Claims are heard through a medical review panel that consists of three doctors or healthcare providers who are familiar with the type of care that is at issue. Note that the composition of the panel could by its very nature be favorable to nursing homes. The panel will issue an opinion, which generally takes 18 months, as to whether they believe that the nursing home was negligent. The panel does not determine compensation.
Once the opinion has been issued, the family would file a claim with the Fund. The nursing home would only be responsible for the first $250,000 of the claim. After that, the Fund would cover up to another $1 million of the claim. In other words, the total amount of recovery is limited to $1.25 million. Legislation has been signed to increase the cap to $1.8 million. In the event that a claim is denied, the family has the ability to take the matter to court. The family is responsible for the fees of the claim with the Fund in the event that the claim is not successful.
Settlements and Verdicts in Indiana Nursing Home Lawsuits
Settlement for $440,000 (2019) – The resident was being transported in a medical transport vehicle. The staff who was responsible for the transfer did not properly secure the resident’s wheelchair in the vehicle. While the vehicle was being driven, the resident was thrown from his wheelchairs and suffered injuries that caused his death.
Settlement for $375,000 (2012) – The resident claimed that the staff member pulled her legs apart in a forcible manner. This caused the resident to suffer a fractured right femur. This required extensive surgical procedures to correct.
Judgement for $1.079 million (2011) – The resident suffered a fractured hip while at the nursing home and died from it several weeks later. The nursing home stipulated that it was responsible for the resident’s broken hip and settled the claim for the highest amount that it was responsible for. The family then filed suit against the Fund for the amount that the damages exceeded the settlement.
Verdict for $2,500 (2010) – The resident was found in a pool of water with burns on his chest. The circumstances under which the resident was injured were not immediately apparent. The resident died shortly thereafter and his injury played a role in the cause of death.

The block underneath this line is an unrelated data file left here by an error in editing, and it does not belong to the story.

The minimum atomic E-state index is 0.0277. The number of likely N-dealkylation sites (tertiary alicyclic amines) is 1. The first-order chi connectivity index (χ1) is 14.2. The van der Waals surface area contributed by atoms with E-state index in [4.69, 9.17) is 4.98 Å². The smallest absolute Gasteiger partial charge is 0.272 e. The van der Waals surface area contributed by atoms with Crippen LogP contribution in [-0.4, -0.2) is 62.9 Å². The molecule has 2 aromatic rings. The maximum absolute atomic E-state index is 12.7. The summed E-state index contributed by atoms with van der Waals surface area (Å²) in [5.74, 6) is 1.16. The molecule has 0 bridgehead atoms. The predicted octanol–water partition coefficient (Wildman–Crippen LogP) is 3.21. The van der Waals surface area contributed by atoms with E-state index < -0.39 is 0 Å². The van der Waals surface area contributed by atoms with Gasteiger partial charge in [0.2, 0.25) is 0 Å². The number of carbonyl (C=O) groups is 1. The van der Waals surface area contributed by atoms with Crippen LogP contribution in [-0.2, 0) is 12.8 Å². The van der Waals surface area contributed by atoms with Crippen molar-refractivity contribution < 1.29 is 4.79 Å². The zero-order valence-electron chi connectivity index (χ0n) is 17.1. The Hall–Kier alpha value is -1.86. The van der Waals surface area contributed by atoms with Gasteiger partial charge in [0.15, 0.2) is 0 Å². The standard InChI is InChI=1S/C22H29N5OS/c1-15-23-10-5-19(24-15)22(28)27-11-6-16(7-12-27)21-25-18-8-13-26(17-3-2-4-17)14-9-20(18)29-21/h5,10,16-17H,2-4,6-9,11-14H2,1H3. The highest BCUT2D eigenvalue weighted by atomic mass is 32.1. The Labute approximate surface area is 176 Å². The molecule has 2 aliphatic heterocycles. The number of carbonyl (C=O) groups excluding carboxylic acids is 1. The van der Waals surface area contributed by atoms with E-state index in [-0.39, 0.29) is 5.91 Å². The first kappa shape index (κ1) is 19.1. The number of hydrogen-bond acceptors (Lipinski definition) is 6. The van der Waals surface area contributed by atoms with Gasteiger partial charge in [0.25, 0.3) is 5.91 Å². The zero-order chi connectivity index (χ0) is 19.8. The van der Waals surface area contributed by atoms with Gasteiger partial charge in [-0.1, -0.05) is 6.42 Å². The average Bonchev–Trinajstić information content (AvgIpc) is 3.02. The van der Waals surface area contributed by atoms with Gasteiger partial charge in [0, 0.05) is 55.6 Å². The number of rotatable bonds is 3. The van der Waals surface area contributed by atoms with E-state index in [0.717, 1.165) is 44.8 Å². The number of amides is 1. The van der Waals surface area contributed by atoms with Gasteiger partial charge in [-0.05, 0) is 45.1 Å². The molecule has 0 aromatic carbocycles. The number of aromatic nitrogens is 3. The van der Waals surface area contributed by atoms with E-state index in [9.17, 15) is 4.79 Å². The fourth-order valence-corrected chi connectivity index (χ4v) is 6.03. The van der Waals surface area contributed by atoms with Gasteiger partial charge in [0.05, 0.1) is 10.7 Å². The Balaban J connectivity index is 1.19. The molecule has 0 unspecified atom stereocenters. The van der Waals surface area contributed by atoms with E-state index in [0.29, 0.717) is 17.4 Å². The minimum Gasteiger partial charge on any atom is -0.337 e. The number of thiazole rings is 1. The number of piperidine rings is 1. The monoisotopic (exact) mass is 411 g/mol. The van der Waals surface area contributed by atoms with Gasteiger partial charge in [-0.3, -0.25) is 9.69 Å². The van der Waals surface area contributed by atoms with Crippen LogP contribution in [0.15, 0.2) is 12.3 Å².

Verdict for $1.5 million (2010) – The resident was allegedly placed in a tub of scalding hot water where he suffered first and second-degree burns to his legs. The lawsuit claimed that the nursing home failed to properly hire, train and supervise its employees.
Verdict $1.5 million (2002) – The resident suffered a variety of different injuries while at the nursing home including pressure ulcers, hip fracture, leg amputation and multiple contusions. The lawsuit claimed that the nursing home’s care was inadequate and that she was poorly supervised while the nursing home contended that it was the resident’s medical condition that caused the injuries.
Verdict for $500,000 (1996) – The resident tripped and fell over loose carpet on the floor at the nursing home. In the fall, the resident suffered a fractured femur as well as emotional distress.
Settlement for $30,000 (1994) – The resident, who was paralyzed from the waist down, fell backward in their wheelchair and struck her head. This resulted in a concussion and a subdural hematoma and the resident died six days after the fall.
Has Your Loved One Been Injured in a Nursing Home in Indiana? Get Legal Help Now
Since Indiana has its own special rules for filing claims against nursing homes, you will need an attorney to help you and your family litigate your case. The attorneys at the Nursing Home Law Center have the experience necessary to handle your case from start to finish and will provide you with competent and aggressive representation throughout the course of your legal matter.
Call us at (800) 726-9565 or get in touch with us online to schedule for free no-risk case assessment. You owe us nothing unless we are able to help you and family recover financially from the nursing home that failed to care for your loved one.